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Football Dataco copyright in databases



United Kingdom

Football Dataco copyright in databases

This article was included in the winter 2011/12 issue of snIPpets - the intellectual property newsletter.

Advocate General Opinion narrows the range of databases eligible for copyright protection

Advocate General Mengozzi issued his Opinion on 15 December 2011 on a number of questions about the copyright protection afforded to databases under the Database Directive ("Database Copyright").  The Opinion clarifies that, when assessing whether a database is eligible for protection, the courts should not take into account effort spent creating the raw data from which the database is compiled, but only the effort spent selecting or arranging the contents of the database.  Businesses that create their own data and compile that data into databases will be concerned that, if the Court of Justice of the European Union (CJEU) follows the Opinion, a large proportion of their effort and investment must be disregarded.  The remaining effort may not be sufficient or may not be of the right type to allow the database to qualify for Database Copyright.  From the user-perspective, the Opinion confirms that Database Copyright is not a back-door route for protecting content that would not otherwise qualify for copyright protection.

Background law

The Database Directive affords two types of protection to databases:

(i) Database Copyright, which in broad terms gives the rights-holder exclusive rights to copy, translate, adapt and distribute the database, and

(ii) a separate, exclusive right to prevent extraction and/or re-utilization of the whole or a substantial part of the database contents ("Database Right").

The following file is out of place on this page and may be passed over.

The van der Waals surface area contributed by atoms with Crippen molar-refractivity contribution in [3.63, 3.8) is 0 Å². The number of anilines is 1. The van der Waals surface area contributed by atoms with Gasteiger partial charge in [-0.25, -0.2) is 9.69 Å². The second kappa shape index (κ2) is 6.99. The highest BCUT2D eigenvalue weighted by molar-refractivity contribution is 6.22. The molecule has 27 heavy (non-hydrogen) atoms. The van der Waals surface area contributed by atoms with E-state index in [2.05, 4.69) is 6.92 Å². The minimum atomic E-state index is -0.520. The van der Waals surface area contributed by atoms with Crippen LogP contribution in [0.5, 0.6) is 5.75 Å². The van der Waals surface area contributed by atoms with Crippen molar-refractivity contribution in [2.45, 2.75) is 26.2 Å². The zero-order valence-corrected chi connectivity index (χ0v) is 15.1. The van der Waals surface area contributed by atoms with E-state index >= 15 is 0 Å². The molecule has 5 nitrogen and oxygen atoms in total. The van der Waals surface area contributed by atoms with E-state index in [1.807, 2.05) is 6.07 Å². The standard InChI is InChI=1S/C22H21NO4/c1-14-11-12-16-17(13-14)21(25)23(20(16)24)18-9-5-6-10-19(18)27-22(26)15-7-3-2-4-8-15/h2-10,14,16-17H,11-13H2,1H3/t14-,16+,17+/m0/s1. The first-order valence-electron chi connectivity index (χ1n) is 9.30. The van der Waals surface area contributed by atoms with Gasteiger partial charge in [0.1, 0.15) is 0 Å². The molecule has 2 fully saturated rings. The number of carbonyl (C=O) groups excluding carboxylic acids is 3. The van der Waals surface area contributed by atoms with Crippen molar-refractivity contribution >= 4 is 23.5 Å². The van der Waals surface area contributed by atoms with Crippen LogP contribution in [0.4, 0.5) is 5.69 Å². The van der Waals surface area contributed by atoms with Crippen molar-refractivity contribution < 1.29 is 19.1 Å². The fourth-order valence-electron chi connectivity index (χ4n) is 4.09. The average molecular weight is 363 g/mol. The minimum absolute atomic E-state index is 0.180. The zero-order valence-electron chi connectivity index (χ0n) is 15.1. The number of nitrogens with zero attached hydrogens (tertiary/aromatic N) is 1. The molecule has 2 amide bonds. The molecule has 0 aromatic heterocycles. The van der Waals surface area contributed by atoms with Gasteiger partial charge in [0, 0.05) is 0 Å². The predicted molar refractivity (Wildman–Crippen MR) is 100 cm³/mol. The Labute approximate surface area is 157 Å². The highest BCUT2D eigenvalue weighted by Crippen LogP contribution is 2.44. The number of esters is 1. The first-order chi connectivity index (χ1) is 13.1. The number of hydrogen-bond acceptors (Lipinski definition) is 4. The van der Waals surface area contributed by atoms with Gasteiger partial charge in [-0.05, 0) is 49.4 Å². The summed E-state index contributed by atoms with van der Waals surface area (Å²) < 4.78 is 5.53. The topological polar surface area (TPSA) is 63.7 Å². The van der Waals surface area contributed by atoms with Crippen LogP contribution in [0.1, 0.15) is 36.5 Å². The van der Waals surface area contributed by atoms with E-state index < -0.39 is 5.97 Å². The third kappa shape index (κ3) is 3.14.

The criteria for Database Copyright and Database Right differ.  Database Copyright protects databases that "by reason of the selection or arrangement of their contents, constitute the author’s own intellectual creation", while Database Right subsists if there has been substantial investment in obtaining, verifying or presenting the database contents.  The two rights are entirely independent, so that a database might be protected by both rights, or by one only, or by neither.

Background facts

The Advocate General's Opinion flows from questions referred to the CJEU by the Court of Appeal in Football Dataco Ltd & Others v Yahoo! UK Limited & Others [1]. Football Dataco and the other claimants ("Dataco") organise the English and Scottish football leagues, drawing up and publishing fixture lists.  The defendants use those fixture lists to provide news and information and to organise betting activities.  Dataco argued in the UK High Court and in the Court of Appeal that the defendants should pay for the right to use the fixture lists, on the basis that the lists are protected by Database Copyright and by Database Right.  Both the High Court and the Court of Appeal followed earlier decisions of the CJEU and held that there was no Database Right in Dataco's football fixture lists.  However, although the creation of the fixture lists involved considerable skill and labour, it was not clear whether this was this right kind of skill and labour to qualify for Database Copyright.  Dataco argued that by selecting the matches to be played on a particular day, it was "selecting the contents" of the database.  The defendants argued that the data that is "selected or arranged" must be pre-existing data. The Court of Appeal decided that the issue should be determined by the CJEU.

Selecting and arranging the contents: creating the data v creating the database: 

In 2004 [2] , the CJEU dealt a blow to businesses that compile databases from their own data.   The CJEU effectively tightened the criteria for Database Right protection in such a way that these types of database were far less likely to qualify for Database Right protection.  In its 2004 ruling, the CJEU stated that, when assessing whether a database was protected by Database Right, the courts should not take into account resources and effort spent creating the contents.  The Advocate General's view is that the same principle should apply when assessing whether a database qualifies for Database Copyright.  In other words, effort expended in creating the contents of the database is not relevant and should be disregarded;  rather it is the arrangement of the contents that counts,